Divide half of the coconut cream per pear, scooping it onto one large plate. Arrange the pears on top of the cream, leaning against each other if necessary. Sprinkle with vanilla.  Using a soup spoon or small ladle, surround the pears and cream with some of the reserved soaking + rosehip water. Drizzle the top of each pear gently. Now the nature-fetti! Get creative! Toss, throw, blow out nature-fetti kisses from your hand! Just get those little beauties everywhere!


Slow Roasted Bruschetta, Instant Teleportation!


I teleported myself to Italy this week, as a matter of fact I think I may still be there.  I’m sure somewhere in the distance I can hear the sound of Carlo Buti playing from an old set of speakers. Surely I am seated right now, at this very moment… in some beautiful stone building, gazing out the open window into a courtyard filled with potted plants and herbs, the magical aroma of roasting tomatoes and garlic wafting up and circling me.  While my head spins with the heady scents an elderly couple walks by hand in hand, faintly I can hear two young lovers quarrel somewhere on the next tiny stone street.

Although I have been to Europe, I have never been to Italy.  This though, is how I imagine it.  Big open aches, stone streets that lead one into circle after circle, completely lost but totally at peace. Oh and of course… the smells.


I’ll get there someday, that I am sure of.   For now however – I will turn my tiny kitchen into the Italy of my dreams. Roasting tomatoes, slowly through out the whole day – with garlic, and whatever herbs…  creating magic, pure magic.

So now that we are all on the same page, how awesome does slow roasted bruschetta sound? Pretty fan-friggin-tastic if you ask me! It’s a bit too cold in my (Calgary) Italy to really be able to enjoy the typical chilled version. Plus, playing on the aromas of roasting.. well, it’s an obvious win to fill the house with such foodie love.  I needed it to be simple, there’s no sense in complicating something that is so full of flavor naturally. Tomatoes, and something a bit different – actually, two things. One, instead of simply rubbing down some (sourdough) bread with raw garlic then toasting it in the oven. I roasted the garlic, a whole head, and spread the gooey amazing delicious cloves all over my toasty slices. Then, instead of the typical basil or oregano, I wanted a bit more punch.  A herb that would withstand a slow roasting. Rosemary. Yep, perrrrfection.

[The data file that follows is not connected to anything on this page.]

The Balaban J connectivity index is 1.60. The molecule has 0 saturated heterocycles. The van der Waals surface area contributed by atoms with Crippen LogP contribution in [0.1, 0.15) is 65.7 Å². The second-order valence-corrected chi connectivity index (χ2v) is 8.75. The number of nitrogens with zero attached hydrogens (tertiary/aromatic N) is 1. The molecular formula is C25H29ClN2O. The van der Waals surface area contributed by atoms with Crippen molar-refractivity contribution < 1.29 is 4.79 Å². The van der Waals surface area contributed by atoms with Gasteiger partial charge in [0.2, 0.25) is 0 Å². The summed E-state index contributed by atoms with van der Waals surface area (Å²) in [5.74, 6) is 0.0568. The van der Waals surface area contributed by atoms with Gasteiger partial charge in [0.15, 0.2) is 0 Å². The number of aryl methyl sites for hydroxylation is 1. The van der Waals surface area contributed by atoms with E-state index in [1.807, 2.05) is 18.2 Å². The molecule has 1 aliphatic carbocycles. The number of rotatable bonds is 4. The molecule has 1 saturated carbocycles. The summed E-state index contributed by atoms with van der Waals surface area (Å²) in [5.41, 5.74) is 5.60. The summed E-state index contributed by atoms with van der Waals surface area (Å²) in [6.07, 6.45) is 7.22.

Slow Roasted Bruschetta

3 Cups of Cherry Tomatoes
3 Sprigs of Rosemary
Good Quality Olive Oil
Salt & Pepper
Roasted Garlic
Seedy Organic Sourdough
Balsamic Reduction *Optional but super impressive!

Turn the oven to 300, put about half an inch of water in the bottom of a glass ovenproof dish. Arrange the cherry tomatoes so that as few overlap as possible. Sprinkle with salt and as much fresh ground pepper as desired. Take one of the sprigs of rosemary, holding it at the end where there are less leaves – gently pull down towards the top to separate the leaves from the woody stem. Continue with the other two sprigs. Chop the rosemary and sprinkle half over the tomatoes. Roast like this for an hour and a half to two hours. Checking about half way through to see if there needs a top up slightly on the water. After about an hour and a half, turn the oven up to broil and get those now wrinkly little loves a bit hotter, a very slight browning on the top. Watch to make sure they don’t burn. Remove from the oven and allow to cool. *Very important that it cools, the tomatoes will likely be still in tact, so biting into one would spray super hot fluid all over the mouth*. Once the tomatoes have cooled, transfer them to a bowl and drizzle with olive oil. Add the remaining rosemary.


Slice the sourdough and place under the broiler for a few minutes to toast. Rub with a bit of olive oil on the way out, then spread the roasted garlic all over like butter. Top the garlicky slices with the bruschetta and finish with a drizzle of balsamic reduction.

*The balsamic really brings the whole thing together with it’s tangy sweetness, it’s super easy to make – simply add some balsamic vinegar to a pot and bring it up to almost a boil. Get the sides bubbling, soon it will turn a bit thick. Take it away from the heat and allow the balsamic syrup to cool. 


Not Pomme Frites


Looks good, right? Yep. Who doesn’t like fries?! Seriously!

When I was a  kid my mom used to make home fries, you know – scrub, slice, oil, salt, oven. Really simple, yummy and best of all, home made. Considering I love potatoes so much, it’s surprising that I rarely make anything in “french fry” form. Probably haven’t for years in fact! Today though, today is different.


Today, while perusing through the market I popped a pair of beautiful roots in my basket, roots that I pretty much never buy. In fact, I could honestly say I only remember ever buying these lovelies once or twice before. For some reason when shopping for winter produce, I am so drawn to beets and carrots, potatoes (of course). Turnips? Parsnips? Nah…   Maybe because when it is cloudy and grey outside there is just nothing inspiring about eating a white vegetable. Something red! Yellow! Orange! Yes please! But white?
Anyway, as I was saying, today is different.  Inspired by all the pub fare going around in celebration of this years winter Olympics, I decided to make a couple of greener, healthier versions of the typical.  Enter, my two cutsie little turnips.